James Stroud jstroud at mbi.ucla.edu
Wed Aug 12 02:54:36 CEST 2009

Hello All,

I wrote the function to test hashability of arbitrary objects. My reason 
is that the built-in python (2.5) hashing is too permissive for some 
uses. A symptom of this permissiveness comes from the ability to 
successfully hash() arbitrary objects:

   py> class C(object): pass
   py> {C():4}[C()]
   Traceback (most recent call last):
     File "<ipython console>", line 1, in <module>
   <type 'exceptions.KeyError'>: <__main__.C object at 0xe21610>

The basis for the exception is that the two instances do not have the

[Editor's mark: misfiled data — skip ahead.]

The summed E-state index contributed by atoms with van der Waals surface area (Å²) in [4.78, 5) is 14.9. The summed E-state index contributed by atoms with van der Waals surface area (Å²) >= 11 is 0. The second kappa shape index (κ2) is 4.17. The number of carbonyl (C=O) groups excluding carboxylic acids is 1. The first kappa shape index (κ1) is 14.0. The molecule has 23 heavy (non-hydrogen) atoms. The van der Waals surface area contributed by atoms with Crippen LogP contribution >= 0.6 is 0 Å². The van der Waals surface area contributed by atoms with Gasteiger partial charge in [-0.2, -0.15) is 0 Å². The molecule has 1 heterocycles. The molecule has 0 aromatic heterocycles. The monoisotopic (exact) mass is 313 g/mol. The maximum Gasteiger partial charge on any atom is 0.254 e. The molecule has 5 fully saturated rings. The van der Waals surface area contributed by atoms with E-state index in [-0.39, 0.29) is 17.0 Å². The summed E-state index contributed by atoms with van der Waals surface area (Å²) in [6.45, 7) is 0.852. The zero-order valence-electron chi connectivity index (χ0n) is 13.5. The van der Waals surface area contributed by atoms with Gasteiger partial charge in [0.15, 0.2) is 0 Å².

same hash() although conceptually they might seem equal to the 
unitiated. Were I to re-design python, I'd throw an exception in this 
case because of the ill-defined behavior one might expect if a C() 
serves as a key for a dict.

To prevent users of one of my libraries from falling into this and 
similar traps (which have potentially problematic consequences), I came 
up with this test for hashability:

def hashable(k):
   except TypeError:
     good = False
     good = (hasattr(k, '__hash__') and
             (hasattr(k, '__eq__') or hasattr(k, '__cmp__')))
   return good

It works as I would like for most of the cases I can invent:

   py> all(map(hashable, [1,1.0,"",(1,2,3)]))
   py> any(map(hashable, [None, [1,2], {}, C(), __import__('sys')]))

Can anyone think of boundary cases I might be missing with this approach?


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